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J. Barnes

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  • 2
  • helpful votes
  • 2
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  • The Late Breakfasters

  • By: Robert Aickman
  • Narrated by: Matt Godfrey
  • Length: 8 hrs and 53 mins
  • Unabridged
  • Overall
    4 out of 5 stars 14
  • Performance
    4.5 out of 5 stars 14
  • Story
    3.5 out of 5 stars 13

One of the preeminent writers of weird fiction, Robert Aickman is celebrated for his unsettling and often ambiguous "strange stories", but he once wrote that "those, if any, who wish to know more about me, should plunge beneath the frivolous surface of The Late Breakfasters," his only novel, originally published in 1964.

  • 4 out of 5 stars
  • Matt Godfrey brings quirky Breakfasters to life!

  • By Ad n' Audie on 01-10-18

Charming and Inscrutable

Overall
5 out of 5 stars
Performance
5 out of 5 stars
Story
5 out of 5 stars

Reviewed: 04-24-17

Any additional comments?

This is a a charming, somewhat inscrutable, novel that never gives you what you expect but is satisfying nonetheless. The tone and prose are full of whimsy that sometimes turns dark, sometimes humorous. Weird and unsettling things lurk at the corners but they are not central.

The reader will experience long tramps in the rain, the eccentricities of the upper class on display during a house party, a couple of unique picnics along with a lightning-strike romance and the aftermath of that encounter. There is an ephemeral quality to everything here as if the reader sort of floats through the novel. Aickman is expressing a lot while saying only a little. If you are a reader who prefers to make up their own mind about things and not be told explicitly what to think this book is perfect for you. There is much to discover here and most of it lies beneath the surface events.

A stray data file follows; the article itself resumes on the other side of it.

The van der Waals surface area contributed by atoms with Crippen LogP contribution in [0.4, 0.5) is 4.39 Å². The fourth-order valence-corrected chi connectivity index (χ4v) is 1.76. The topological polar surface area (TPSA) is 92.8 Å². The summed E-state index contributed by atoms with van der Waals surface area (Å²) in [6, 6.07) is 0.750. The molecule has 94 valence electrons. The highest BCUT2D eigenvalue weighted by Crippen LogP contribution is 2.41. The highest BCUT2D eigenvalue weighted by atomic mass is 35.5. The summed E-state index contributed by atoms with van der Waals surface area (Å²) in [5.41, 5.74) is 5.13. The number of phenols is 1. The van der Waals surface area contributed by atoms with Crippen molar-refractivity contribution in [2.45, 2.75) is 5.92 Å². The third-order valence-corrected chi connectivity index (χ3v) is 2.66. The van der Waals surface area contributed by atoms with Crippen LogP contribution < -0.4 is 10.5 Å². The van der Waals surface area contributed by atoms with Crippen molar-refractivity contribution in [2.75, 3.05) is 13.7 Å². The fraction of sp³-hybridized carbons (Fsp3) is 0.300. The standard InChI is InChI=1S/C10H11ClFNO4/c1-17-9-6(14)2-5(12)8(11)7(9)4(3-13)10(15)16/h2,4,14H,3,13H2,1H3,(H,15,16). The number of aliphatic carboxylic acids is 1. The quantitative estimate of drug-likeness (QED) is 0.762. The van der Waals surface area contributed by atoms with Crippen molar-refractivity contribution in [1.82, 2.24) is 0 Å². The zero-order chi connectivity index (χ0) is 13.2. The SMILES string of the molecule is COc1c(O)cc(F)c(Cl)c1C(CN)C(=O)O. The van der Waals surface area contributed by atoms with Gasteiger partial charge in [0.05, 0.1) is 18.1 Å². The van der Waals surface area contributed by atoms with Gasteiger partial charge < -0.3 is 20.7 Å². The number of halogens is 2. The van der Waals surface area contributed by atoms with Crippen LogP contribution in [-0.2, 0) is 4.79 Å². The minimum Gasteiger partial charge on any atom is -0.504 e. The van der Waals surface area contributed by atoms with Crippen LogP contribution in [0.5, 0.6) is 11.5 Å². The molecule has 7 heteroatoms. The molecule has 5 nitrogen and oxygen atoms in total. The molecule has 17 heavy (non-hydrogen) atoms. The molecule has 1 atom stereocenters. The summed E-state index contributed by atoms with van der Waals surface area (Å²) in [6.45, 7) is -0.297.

2 of 3 people found this review helpful

  • Sweetheart, Sweetheart

  • By: Bernard Taylor
  • Narrated by: Matt Godfrey
  • Length: 10 hrs and 10 mins
  • Unabridged
  • Overall
    4 out of 5 stars 37
  • Performance
    4.5 out of 5 stars 34
  • Story
    4 out of 5 stars 34

David Warwick, an Englishman living in New York, has a sudden premonition that his twin brother, Colin, is in danger. He returns to England and learns the shocking truth: both Colin and his young bride Helen have died ghastly deaths - deaths that no one in the village wants to talk about.

  • 4 out of 5 stars
  • Sweetheart, Sweetheart

  • By Big Cheese on 05-03-17

A Lost Treasure

Overall
5 out of 5 stars
Performance
5 out of 5 stars
Story
5 out of 5 stars

Reviewed: 04-08-17

What did you love best about Sweetheart, Sweetheart?

I don't know how Valancourt finds these lost treasures but they sure have a knack. Sweetheart, Sweetheart is a classic ghost story with all the foreboding and bittersweet moments you can possibly stand lined up and waiting for you. There's a decent mystery to unwind and the pacing is perfect, not too fast or too slow. Many stories like this come across as silly but Sweetheart, Sweetheart provides some truly chilling moments and never strays into the ridiculous. There's also a great lesson here about trusting your partner and not keeping things from them in order to protect them. Though this is a quite straightforward white male narrator if you're interested in themes of female madness there's a lot to think about here. Highly recommended!